Broccoli, botanically known as Brassica oleracea italica, is native to the Mediterranean. It was engineered from a cabbage relative by the Etruscans—an ancient Italian civilization who lived in what is now Tuscany—who were considered to be horticultural geniuses. Its English name, broccoli, is derived from the Italian word broccolo. It means “the flowering crest of a cabbage,” and the Latin brachium meaning arm, branch, or shoot.
Sprouting broccoli seeds is very simple. Soak them in warm water overnight. The next day rinse, drain and put all the seeds to sprouter. Store at room temperature in a dark place. Rinse and moisten the seeds 2-3 times a day until they sprout (4-6 days). You can eat them immediately after germination or store in the refrigerator for 1-2 weeks.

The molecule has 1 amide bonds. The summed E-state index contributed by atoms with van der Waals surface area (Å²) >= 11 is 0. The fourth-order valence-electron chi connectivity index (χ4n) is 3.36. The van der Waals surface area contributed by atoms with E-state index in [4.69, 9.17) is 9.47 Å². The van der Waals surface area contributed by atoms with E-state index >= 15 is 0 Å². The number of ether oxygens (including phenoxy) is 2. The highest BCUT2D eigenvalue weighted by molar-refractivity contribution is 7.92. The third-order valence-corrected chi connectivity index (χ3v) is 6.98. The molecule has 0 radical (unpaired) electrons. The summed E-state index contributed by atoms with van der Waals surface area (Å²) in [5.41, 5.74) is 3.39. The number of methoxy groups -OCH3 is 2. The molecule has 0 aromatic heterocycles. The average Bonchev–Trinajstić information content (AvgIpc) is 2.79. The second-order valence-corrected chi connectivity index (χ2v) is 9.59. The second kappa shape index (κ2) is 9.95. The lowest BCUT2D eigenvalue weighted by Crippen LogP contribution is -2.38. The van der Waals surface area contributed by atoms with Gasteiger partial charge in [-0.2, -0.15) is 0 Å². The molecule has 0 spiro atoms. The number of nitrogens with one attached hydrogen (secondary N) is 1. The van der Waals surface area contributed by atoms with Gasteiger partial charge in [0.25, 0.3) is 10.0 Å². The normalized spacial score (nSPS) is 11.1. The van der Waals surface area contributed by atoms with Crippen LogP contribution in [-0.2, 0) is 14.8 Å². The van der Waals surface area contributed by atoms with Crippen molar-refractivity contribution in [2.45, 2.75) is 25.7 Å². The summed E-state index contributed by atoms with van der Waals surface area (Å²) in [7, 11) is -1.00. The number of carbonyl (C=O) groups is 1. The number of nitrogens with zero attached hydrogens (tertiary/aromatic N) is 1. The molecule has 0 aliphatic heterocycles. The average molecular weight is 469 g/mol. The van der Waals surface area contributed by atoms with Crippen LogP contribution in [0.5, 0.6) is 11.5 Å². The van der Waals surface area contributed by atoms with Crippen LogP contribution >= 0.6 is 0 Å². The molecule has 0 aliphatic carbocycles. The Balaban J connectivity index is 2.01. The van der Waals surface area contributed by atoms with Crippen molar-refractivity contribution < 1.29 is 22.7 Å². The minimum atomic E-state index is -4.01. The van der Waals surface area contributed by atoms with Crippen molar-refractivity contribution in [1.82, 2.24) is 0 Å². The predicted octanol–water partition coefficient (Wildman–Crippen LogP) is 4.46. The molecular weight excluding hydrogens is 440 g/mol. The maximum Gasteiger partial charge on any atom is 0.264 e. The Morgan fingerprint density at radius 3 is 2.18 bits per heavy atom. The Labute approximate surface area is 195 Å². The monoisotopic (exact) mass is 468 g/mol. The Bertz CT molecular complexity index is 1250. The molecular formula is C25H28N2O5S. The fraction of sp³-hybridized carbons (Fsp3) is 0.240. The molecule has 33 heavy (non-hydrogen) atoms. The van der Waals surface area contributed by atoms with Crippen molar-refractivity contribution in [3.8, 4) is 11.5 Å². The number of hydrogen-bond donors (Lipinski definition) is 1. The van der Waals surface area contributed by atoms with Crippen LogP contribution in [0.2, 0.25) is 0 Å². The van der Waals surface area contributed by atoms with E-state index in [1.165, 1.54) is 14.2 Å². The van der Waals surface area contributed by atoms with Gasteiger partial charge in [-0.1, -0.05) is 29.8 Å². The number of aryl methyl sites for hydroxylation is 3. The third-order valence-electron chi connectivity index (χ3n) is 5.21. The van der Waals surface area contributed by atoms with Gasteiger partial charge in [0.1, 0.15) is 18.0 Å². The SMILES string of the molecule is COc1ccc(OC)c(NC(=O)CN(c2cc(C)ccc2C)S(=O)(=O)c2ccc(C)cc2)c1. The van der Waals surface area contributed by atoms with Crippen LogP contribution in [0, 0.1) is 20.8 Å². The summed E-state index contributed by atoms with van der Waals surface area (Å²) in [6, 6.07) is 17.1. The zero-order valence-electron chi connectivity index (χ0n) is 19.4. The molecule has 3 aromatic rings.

Broccoli produces thick, hefty sprouts that have a nutty, spicy flavor (a bit like radish). They don’t actually taste much like broccoli, but they are a delicious addition to anything that could use a little spice.